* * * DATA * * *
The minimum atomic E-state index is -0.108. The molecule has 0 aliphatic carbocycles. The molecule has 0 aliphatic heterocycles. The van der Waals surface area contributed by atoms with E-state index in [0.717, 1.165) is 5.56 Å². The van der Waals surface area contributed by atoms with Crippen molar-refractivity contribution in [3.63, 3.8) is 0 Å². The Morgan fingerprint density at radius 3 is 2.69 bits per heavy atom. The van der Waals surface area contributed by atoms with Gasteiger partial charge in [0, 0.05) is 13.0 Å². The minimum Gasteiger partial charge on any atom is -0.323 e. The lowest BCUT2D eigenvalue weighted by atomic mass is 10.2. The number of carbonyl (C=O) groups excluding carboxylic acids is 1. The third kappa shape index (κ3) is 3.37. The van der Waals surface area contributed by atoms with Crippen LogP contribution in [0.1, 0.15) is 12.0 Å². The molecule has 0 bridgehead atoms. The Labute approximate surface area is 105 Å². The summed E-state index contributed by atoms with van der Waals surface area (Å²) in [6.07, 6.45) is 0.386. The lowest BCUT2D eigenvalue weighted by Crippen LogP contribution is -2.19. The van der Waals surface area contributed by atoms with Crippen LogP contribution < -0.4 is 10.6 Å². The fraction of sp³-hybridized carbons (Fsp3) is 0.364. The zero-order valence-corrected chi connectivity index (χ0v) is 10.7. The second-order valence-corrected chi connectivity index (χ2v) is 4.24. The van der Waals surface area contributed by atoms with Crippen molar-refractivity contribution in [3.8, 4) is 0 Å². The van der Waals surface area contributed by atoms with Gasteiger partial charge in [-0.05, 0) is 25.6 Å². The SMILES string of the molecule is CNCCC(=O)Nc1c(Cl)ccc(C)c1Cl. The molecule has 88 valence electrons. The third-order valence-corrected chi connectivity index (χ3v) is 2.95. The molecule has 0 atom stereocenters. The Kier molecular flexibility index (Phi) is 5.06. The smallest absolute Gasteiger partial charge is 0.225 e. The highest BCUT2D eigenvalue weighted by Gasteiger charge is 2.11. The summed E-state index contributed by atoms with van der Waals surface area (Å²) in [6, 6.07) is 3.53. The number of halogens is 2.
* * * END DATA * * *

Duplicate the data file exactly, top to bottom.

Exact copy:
The minimum atomic E-state index is -0.108. The molecule has 0 aliphatic carbocycles. The molecule has 0 aliphatic heterocycles. The van der Waals surface area contributed by atoms with E-state index in [0.717, 1.165) is 5.56 Å². The van der Waals surface area contributed by atoms with Crippen molar-refractivity contribution in [3.63, 3.8) is 0 Å². The Morgan fingerprint density at radius 3 is 2.69 bits per heavy atom. The van der Waals surface area contributed by atoms with Gasteiger partial charge in [0, 0.05) is 13.0 Å². The minimum Gasteiger partial charge on any atom is -0.323 e. The lowest BCUT2D eigenvalue weighted by atomic mass is 10.2. The number of carbonyl (C=O) groups excluding carboxylic acids is 1. The third kappa shape index (κ3) is 3.37. The van der Waals surface area contributed by atoms with Crippen LogP contribution in [0.1, 0.15) is 12.0 Å². The molecule has 0 bridgehead atoms. The Labute approximate surface area is 105 Å². The summed E-state index contributed by atoms with van der Waals surface area (Å²) in [6.07, 6.45) is 0.386. The lowest BCUT2D eigenvalue weighted by Crippen LogP contribution is -2.19. The van der Waals surface area contributed by atoms with Crippen LogP contribution < -0.4 is 10.6 Å². The fraction of sp³-hybridized carbons (Fsp3) is 0.364. The zero-order valence-corrected chi connectivity index (χ0v) is 10.7. The second-order valence-corrected chi connectivity index (χ2v) is 4.24. The van der Waals surface area contributed by atoms with Crippen molar-refractivity contribution in [3.8, 4) is 0 Å². The van der Waals surface area contributed by atoms with Gasteiger partial charge in [-0.05, 0) is 25.6 Å². The SMILES string of the molecule is CNCCC(=O)Nc1c(Cl)ccc(C)c1Cl. The molecule has 88 valence electrons. The third-order valence-corrected chi connectivity index (χ3v) is 2.95. The molecule has 0 atom stereocenters. The Kier molecular flexibility index (Phi) is 5.06. The smallest absolute Gasteiger partial charge is 0.225 e. The highest BCUT2D eigenvalue weighted by Gasteiger charge is 2.11. The summed E-state index contributed by atoms with van der Waals surface area (Å²) in [6, 6.07) is 3.53. The number of halogens is 2.